The fake wine, which can be anything, is then bottled into the copied bottles and a simple stick-on label that can be easily peeled off – China’s Joe’s Classic Red – is applied. That is the wine which passes through customs destined for the Chinese market.

But after the night-time rendezvous at sea, China Joe’s Classic Red becomes Chateau Lafite Rothschild bound for some other port and market. Little wonder there is more Lafite ’82 in China than was produced in France.

It is just one aspect of the increasing problem of wine counterfeiting in China, causing major headaches for the world’s wine producers seeking to grow in the world’s fastest growing wine market.

China – the king of the fakes and the knock-offs – has turned increasingly to wine as more Chinese begin to discover the finer pleasures of the grape. A bottle of Lafite or Latour now carries similar status as a Gucci handbag or Cartier watch once did.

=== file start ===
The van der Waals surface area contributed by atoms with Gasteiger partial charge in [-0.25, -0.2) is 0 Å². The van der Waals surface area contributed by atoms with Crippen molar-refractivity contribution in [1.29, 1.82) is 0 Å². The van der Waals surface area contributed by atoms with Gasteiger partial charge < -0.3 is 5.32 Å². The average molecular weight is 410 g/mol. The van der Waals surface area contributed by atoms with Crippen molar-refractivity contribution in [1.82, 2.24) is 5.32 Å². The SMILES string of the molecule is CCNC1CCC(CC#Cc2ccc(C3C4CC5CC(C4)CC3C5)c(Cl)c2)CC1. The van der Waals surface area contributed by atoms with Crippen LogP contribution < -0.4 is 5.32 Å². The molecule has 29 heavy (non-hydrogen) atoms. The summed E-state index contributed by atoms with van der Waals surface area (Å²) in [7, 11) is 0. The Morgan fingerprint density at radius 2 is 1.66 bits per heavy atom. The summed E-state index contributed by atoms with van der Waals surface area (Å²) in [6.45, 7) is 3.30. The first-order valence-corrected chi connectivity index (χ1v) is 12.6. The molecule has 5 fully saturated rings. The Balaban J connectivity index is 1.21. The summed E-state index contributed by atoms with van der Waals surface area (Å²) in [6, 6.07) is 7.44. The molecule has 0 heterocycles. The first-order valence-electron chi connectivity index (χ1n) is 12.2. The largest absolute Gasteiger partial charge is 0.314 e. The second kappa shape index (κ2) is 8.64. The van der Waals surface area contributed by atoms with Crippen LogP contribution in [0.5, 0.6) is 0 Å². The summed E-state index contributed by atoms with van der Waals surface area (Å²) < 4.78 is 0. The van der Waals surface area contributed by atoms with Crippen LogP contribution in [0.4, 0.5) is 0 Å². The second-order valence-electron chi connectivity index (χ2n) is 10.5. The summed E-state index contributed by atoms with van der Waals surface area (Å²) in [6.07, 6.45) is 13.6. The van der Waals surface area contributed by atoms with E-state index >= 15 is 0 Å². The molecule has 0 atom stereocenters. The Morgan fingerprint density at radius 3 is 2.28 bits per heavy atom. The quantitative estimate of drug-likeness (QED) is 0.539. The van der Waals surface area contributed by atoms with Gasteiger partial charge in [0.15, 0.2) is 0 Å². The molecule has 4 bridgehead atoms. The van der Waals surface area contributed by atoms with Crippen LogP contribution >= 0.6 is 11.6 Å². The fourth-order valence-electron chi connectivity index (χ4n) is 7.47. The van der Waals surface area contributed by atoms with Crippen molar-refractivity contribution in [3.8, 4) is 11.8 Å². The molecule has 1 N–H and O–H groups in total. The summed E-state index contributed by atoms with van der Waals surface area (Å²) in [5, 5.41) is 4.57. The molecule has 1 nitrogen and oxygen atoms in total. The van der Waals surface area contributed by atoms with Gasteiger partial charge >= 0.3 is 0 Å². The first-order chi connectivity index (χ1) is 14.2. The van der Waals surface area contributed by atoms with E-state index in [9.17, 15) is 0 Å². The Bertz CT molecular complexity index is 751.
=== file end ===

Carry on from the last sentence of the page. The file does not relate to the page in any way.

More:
In Hong Kong, where thanks to the removal of import tariffs, some of the world’s biggest auction houses have a significant presence, more time is probably spent confirming the authenticity of wines than in gathering them in the first place. Thankfully most is identified and culled before sale.

At a wine fair in Hong Kong last year, a Perth-based wine marketer who did not want to be named said he was openly asked if he had any wines he wanted copied.

At a wine fair I attended recently in Guangzhou, I thought nothing of wine buyers asking the WA winery owners to sign their bottle. But this is not just a memento bottle being collected. It is to guarantee the authenticity of wine. Each different wine in the portfolios was similarly signed.